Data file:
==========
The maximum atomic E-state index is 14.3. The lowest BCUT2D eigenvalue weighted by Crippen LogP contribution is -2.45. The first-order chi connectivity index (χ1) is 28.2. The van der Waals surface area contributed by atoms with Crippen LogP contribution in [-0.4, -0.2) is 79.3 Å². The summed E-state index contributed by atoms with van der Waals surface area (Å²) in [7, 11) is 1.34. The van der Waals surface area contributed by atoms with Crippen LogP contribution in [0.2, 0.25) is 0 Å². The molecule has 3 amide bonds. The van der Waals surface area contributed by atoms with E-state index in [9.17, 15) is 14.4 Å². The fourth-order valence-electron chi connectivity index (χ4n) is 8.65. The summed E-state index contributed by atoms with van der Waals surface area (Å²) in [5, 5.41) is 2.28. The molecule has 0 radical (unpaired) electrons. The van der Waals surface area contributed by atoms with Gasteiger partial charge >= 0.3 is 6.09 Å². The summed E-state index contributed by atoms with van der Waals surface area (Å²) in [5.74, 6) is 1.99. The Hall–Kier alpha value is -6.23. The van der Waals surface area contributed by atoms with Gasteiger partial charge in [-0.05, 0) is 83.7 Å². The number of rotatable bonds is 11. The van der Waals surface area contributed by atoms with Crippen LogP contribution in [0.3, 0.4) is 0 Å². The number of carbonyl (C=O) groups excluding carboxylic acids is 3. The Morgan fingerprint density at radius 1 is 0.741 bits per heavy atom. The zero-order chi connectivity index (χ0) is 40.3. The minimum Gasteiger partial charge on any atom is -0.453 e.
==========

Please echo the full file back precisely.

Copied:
The maximum atomic E-state index is 14.3. The lowest BCUT2D eigenvalue weighted by Crippen LogP contribution is -2.45. The first-order chi connectivity index (χ1) is 28.2. The van der Waals surface area contributed by atoms with Crippen LogP contribution in [-0.4, -0.2) is 79.3 Å². The summed E-state index contributed by atoms with van der Waals surface area (Å²) in [7, 11) is 1.34. The van der Waals surface area contributed by atoms with Crippen LogP contribution in [0.2, 0.25) is 0 Å². The molecule has 3 amide bonds. The van der Waals surface area contributed by atoms with E-state index in [9.17, 15) is 14.4 Å². The fourth-order valence-electron chi connectivity index (χ4n) is 8.65. The summed E-state index contributed by atoms with van der Waals surface area (Å²) in [5, 5.41) is 2.28. The molecule has 0 radical (unpaired) electrons. The van der Waals surface area contributed by atoms with Gasteiger partial charge >= 0.3 is 6.09 Å². The summed E-state index contributed by atoms with van der Waals surface area (Å²) in [5.74, 6) is 1.99. The Hall–Kier alpha value is -6.23. The van der Waals surface area contributed by atoms with Gasteiger partial charge in [-0.05, 0) is 83.7 Å². The number of rotatable bonds is 11. The van der Waals surface area contributed by atoms with Crippen LogP contribution in [0.3, 0.4) is 0 Å². The number of carbonyl (C=O) groups excluding carboxylic acids is 3. The Morgan fingerprint density at radius 1 is 0.741 bits per heavy atom. The zero-order chi connectivity index (χ0) is 40.3. The minimum Gasteiger partial charge on any atom is -0.453 e.